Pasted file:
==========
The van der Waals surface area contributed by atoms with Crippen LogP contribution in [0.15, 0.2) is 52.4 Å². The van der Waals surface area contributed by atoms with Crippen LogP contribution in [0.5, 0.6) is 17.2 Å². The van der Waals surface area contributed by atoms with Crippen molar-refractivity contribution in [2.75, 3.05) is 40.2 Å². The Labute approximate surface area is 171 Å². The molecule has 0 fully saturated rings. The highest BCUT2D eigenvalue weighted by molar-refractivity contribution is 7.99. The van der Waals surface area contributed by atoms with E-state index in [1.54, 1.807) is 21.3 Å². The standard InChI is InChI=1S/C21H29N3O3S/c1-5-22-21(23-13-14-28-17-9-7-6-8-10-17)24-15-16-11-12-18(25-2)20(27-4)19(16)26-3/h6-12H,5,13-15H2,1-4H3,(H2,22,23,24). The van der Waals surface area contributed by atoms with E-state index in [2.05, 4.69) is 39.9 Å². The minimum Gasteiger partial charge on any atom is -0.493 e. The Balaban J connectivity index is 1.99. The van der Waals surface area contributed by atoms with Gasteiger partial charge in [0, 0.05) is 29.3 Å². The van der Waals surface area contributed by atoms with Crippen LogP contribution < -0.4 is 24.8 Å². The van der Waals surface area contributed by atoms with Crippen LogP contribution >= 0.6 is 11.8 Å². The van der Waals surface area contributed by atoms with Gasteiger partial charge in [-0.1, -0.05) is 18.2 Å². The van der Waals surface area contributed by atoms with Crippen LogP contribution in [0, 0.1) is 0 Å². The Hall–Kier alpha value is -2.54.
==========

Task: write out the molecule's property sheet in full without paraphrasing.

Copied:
The van der Waals surface area contributed by atoms with Crippen LogP contribution in [0.15, 0.2) is 52.4 Å². The van der Waals surface area contributed by atoms with Crippen LogP contribution in [0.5, 0.6) is 17.2 Å². The van der Waals surface area contributed by atoms with Crippen molar-refractivity contribution in [2.75, 3.05) is 40.2 Å². The Labute approximate surface area is 171 Å². The molecule has 0 fully saturated rings. The highest BCUT2D eigenvalue weighted by molar-refractivity contribution is 7.99. The van der Waals surface area contributed by atoms with E-state index in [1.54, 1.807) is 21.3 Å². The standard InChI is InChI=1S/C21H29N3O3S/c1-5-22-21(23-13-14-28-17-9-7-6-8-10-17)24-15-16-11-12-18(25-2)20(27-4)19(16)26-3/h6-12H,5,13-15H2,1-4H3,(H2,22,23,24). The van der Waals surface area contributed by atoms with E-state index in [2.05, 4.69) is 39.9 Å². The minimum Gasteiger partial charge on any atom is -0.493 e. The Balaban J connectivity index is 1.99. The van der Waals surface area contributed by atoms with Gasteiger partial charge in [0, 0.05) is 29.3 Å². The van der Waals surface area contributed by atoms with Crippen LogP contribution < -0.4 is 24.8 Å². The van der Waals surface area contributed by atoms with Crippen LogP contribution >= 0.6 is 11.8 Å². The van der Waals surface area contributed by atoms with Gasteiger partial charge in [-0.1, -0.05) is 18.2 Å². The van der Waals surface area contributed by atoms with Crippen LogP contribution in [0, 0.1) is 0 Å². The Hall–Kier alpha value is -2.54.